Monster Man – 7

In Monster Man - 7 by johnLeave a Comment

Director – Michael Davis

Cast – Eric Jungmann, Justin Ulrich, Aimee Brooks, Michael Bailey Smith, Joe Goodrich

Release Year – 2003

Reviewed by John of the Dead

I heard quite a few positive remarks about this film the last few years, which surprised me given it debuted a good 8 years ago back in 2003. After getting my hands on the DVD and finally giving this sneaky film a watch I can say that there is good reason behind the positive things I have heard about this flick. The story is unique and contains much cheeky material, and good direction resulting in awesome gore made this an enjoyable horror experience.

Adam embarks on a trip to the wedding of a girl he always loved but never told. His plan to profess his love to her before she walks the isle is jolted when his former best friend, Harley, forcefully tags along for the trip in order to patch things up between him and Adam. Little do they know, this trip of love/friendship reconciliation will soon turn to terror when a maniacal killer in an armored monster truck makes them his next target.

Well, I can say that I have yet to see a horror film involving a monster truck containing a ghastly killer, so this story gets props from me. We have seen similar films involving 18-wheelers chasing people off the road and stalking them, but the killers were not true monsters, so Monster Man really kicks things up a notch in regards to that. Writer/director Michael Davis(Shoot Em Up)’ story brings a fun and comical feel from the get-go, with Harley being the fat obnoxious friend with constant dick and fart jokes to pester the way-too-serious Adam as he tries to profess his love to a woman who preferred to be his best friend instead of his lover. This feel never relents throughout the film, making for a good beer-n-wings flick that will maybe disappoint if you are looking for a serious watch. I will admit that despite the high level of comedy I was not constantly amused, but I did suffer a few good laughs here and there, so for the most pat the comedy was enjoyable. It does not take long before the appearance of the monster’s monster truck(sounds cool huh?), and Davis used the truck to full potential. While I enjoyed the usage of the monster truck I was elated to see that we were going to get some scenes involving the monster out side of the truck, something I was unsure of until I saw proof. Even better, the monster’s abandonment of his truck was not short-lived, and we get some great stalk-and-kill sequences involving this ghastly creature that resulted in some darn good cheezy horror. There was one major fault that I found with the film, at first, and it involved the lack of horror throughout most of the second act. I felt that the story had completely abandoned the horror in order to accommodate a “love interest” element involving a hitch hiker the guy’s picked up, named Sarah, who takes a liking to the dorky Adam(much to the behest of Harley). While I found fault in this I admit that the third act not only completely made up for the lack of horror with its supreme awesomeness, but some of the elements that took place in the second act played a heavy role in what took place in the third act, so the lack of horror was in fact…justified.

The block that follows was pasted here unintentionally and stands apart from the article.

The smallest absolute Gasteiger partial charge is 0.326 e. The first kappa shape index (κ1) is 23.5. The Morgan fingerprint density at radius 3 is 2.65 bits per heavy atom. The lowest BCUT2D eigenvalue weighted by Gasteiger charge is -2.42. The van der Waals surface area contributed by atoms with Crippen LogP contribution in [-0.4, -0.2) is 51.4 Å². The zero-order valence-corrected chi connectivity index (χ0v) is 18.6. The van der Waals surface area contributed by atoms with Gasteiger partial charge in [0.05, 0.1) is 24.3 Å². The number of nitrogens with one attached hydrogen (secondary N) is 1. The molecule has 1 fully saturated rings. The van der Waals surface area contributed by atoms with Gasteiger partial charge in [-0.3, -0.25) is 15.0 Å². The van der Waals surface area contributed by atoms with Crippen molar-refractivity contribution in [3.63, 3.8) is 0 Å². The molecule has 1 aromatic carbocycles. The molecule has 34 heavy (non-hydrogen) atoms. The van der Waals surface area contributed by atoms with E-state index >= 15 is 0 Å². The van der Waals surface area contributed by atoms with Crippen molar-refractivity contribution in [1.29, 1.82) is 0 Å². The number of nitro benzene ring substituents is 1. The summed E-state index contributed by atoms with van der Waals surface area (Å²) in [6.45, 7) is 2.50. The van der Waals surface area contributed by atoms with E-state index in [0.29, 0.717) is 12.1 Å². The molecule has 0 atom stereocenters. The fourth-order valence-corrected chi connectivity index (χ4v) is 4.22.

Michael Davis did a great job with the film’s direction as well, employing great cinematography and crafty camerawork to execute the high speed scenes involving one of the coolest monster trucks I have ever seen. The look of it was great, especially its fortified body, and his ability to execute the chase and crash scenes provided good tension and loads of fun. Actors Eric Jungmann and Justin Ulrich were great as Adam and Harley, and the actors’ chemistry must have been dead on given how well these two characters worked together. I am sure a good amount of it has to do with the storyline, but good execution of the actors and positive performances are what sold them to me. Supporting actress Aimee Brooks was enjoyable as well, portraying the sexy and sensual Sarah to near-perfection, sure to please your been-n-wings night buddies, unless you ladies are watching this with your boyfriend. So how was the monster AKA the true star of the film? He was fantastic. His look was incredible, with a mangled face stitched together like a hack job backwoods nurse patched him up after a terrible accident, and his mannerisms were superbly creepy. Every time he walked and moved around he reminded me of Bub from Romero’s Day of the Dead, except without Bub’s kind charm. The gore and kills in this film are awesome, and Davis lays on the live-action gore in thick fashion, making this 2003 watch reminiscent of the zany and gory gems from the 70s and 80s.

Overall, Monster Man is a fun flick sure to please those of you looking for a cheezy and unique watch. The storyline is original, the comedy is high but not over-the-top, and the horror is great thanks to a superbly executed killer and buckets of awesome gore. Recommended.

Rating: 7/10

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